As you well know, since you’re reading this on a computer or a smartphone, we live in a digital age. As a result, today’s job market is a brave new world where the old rules no longer apply. And yet many people in search of employment continue to use age-old techniques that have become obsolete. Luckily, Michelle Kruse has written a piece for titled “Seven Job-Hunting Tips That Should Be Retired.”

“By modernizing your job searching tactics,” Kruse writes, “you’ll be more likely to impress recruiters in an increasingly competitive environment.”

Read on to get her expert advice.

1. Forget Those Want Ads — Kruse isn’t just talking about the want ads found in newspaper. Sure, you should look at online job postings, and maybe even the ones in your local paper, but these days, you should use your network of contacts, as well as social media, to enhance your chances of finding the right job.

2. No More Door-to-Door — Back in the day, you could show up at a company unannounced and get some quality “face time.” “Today, dropping by uninvited is a great way to irritate potential employers who undoubtedly already have a lot on their plate,” Kruse writes.

3. Lose the Paper Resumes — Save a tree and send an electronic version of your resume. It’s far more convenient for potential employers, and it’s no more likely to get lost in the shuffle than a physical one, Kruse writes.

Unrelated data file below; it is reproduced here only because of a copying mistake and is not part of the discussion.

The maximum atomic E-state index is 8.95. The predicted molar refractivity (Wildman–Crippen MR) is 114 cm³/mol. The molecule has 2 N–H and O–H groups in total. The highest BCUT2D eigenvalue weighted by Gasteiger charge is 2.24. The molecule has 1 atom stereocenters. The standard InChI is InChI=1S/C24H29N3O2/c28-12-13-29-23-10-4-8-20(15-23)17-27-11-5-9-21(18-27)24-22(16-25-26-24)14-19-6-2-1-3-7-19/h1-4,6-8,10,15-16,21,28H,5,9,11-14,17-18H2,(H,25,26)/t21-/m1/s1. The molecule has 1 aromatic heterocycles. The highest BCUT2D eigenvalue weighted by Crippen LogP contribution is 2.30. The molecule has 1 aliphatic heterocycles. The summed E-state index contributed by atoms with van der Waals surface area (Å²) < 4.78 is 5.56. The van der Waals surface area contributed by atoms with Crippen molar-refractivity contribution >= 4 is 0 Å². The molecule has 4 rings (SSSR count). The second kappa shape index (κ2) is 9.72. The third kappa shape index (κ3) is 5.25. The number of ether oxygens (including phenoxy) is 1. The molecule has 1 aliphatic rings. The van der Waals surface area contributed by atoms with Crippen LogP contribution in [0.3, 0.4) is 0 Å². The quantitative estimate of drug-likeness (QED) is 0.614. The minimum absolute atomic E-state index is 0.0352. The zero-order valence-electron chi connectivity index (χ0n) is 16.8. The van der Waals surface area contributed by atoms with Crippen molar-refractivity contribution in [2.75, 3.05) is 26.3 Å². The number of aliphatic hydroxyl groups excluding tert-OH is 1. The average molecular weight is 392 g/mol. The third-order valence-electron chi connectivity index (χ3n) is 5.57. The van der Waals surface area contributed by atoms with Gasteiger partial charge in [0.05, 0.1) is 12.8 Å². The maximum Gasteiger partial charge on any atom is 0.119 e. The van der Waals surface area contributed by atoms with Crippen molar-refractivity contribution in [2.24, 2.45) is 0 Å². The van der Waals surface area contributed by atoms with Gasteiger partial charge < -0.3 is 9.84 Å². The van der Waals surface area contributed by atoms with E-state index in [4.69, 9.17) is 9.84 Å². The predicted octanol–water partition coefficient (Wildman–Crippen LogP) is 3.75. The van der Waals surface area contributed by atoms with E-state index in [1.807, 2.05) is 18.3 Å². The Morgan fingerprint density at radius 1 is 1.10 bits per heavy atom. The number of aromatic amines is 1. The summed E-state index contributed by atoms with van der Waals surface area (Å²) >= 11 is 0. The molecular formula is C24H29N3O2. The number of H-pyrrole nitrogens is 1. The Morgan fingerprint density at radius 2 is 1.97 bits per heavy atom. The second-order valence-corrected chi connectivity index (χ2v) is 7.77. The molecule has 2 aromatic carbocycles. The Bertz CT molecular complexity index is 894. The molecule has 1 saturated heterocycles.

4. Don’t List Every Job — There’s no reason to list every position you’ve held. The idea here is quality, not quantity. Don’t make the hiring manager or recruiter read through a bunch of fluff they won’t care about.

5. Ditch the Objective Sentence — Are you “looking for a position” to help you “maximize” your “unique skills?” Yeah, well, you and everybody else. There’s no need to start your resume with some boring boilerplate sentence about what you’re trying to accomplish. It’s obvious. Instead, sum up what you can bring to the company.

6. Don’t Be So Formal — As Kruse writes, a resume need not “sound like a legal document.” You want to maintain some degree of professionalism, but don’t be afraid to throw in a hint of personality.

7. Easy On the Aggression — These days, there’s more competition than ever, but that doesn’t mean you should hound potential employers. “Stopping by the office, calling recruiters, and incessantly emailing is not only amateurish but rude,” Kruse writes.

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